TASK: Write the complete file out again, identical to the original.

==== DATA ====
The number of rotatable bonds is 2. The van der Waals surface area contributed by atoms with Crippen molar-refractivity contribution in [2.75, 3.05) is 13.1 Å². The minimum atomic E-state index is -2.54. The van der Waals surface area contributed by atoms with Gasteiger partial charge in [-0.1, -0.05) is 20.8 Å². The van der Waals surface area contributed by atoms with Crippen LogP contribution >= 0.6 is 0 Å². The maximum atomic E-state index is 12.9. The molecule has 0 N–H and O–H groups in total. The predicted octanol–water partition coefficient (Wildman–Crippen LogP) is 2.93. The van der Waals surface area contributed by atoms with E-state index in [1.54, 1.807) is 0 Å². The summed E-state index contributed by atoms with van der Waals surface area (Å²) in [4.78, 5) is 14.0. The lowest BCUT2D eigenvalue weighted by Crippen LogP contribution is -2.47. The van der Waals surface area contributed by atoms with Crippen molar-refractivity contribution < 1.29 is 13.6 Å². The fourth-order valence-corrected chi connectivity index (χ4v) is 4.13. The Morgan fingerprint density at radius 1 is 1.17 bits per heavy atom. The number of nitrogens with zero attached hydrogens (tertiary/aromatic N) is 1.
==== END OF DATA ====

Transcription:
The number of rotatable bonds is 2. The van der Waals surface area contributed by atoms with Crippen molar-refractivity contribution in [2.75, 3.05) is 13.1 Å². The minimum atomic E-state index is -2.54. The van der Waals surface area contributed by atoms with Gasteiger partial charge in [-0.1, -0.05) is 20.8 Å². The van der Waals surface area contributed by atoms with Crippen LogP contribution >= 0.6 is 0 Å². The maximum atomic E-state index is 12.9. The molecule has 0 N–H and O–H groups in total. The predicted octanol–water partition coefficient (Wildman–Crippen LogP) is 2.93. The van der Waals surface area contributed by atoms with E-state index in [1.54, 1.807) is 0 Å². The summed E-state index contributed by atoms with van der Waals surface area (Å²) in [4.78, 5) is 14.0. The lowest BCUT2D eigenvalue weighted by Crippen LogP contribution is -2.47. The van der Waals surface area contributed by atoms with Crippen molar-refractivity contribution < 1.29 is 13.6 Å². The fourth-order valence-corrected chi connectivity index (χ4v) is 4.13. The Morgan fingerprint density at radius 1 is 1.17 bits per heavy atom. The number of nitrogens with zero attached hydrogens (tertiary/aromatic N) is 1.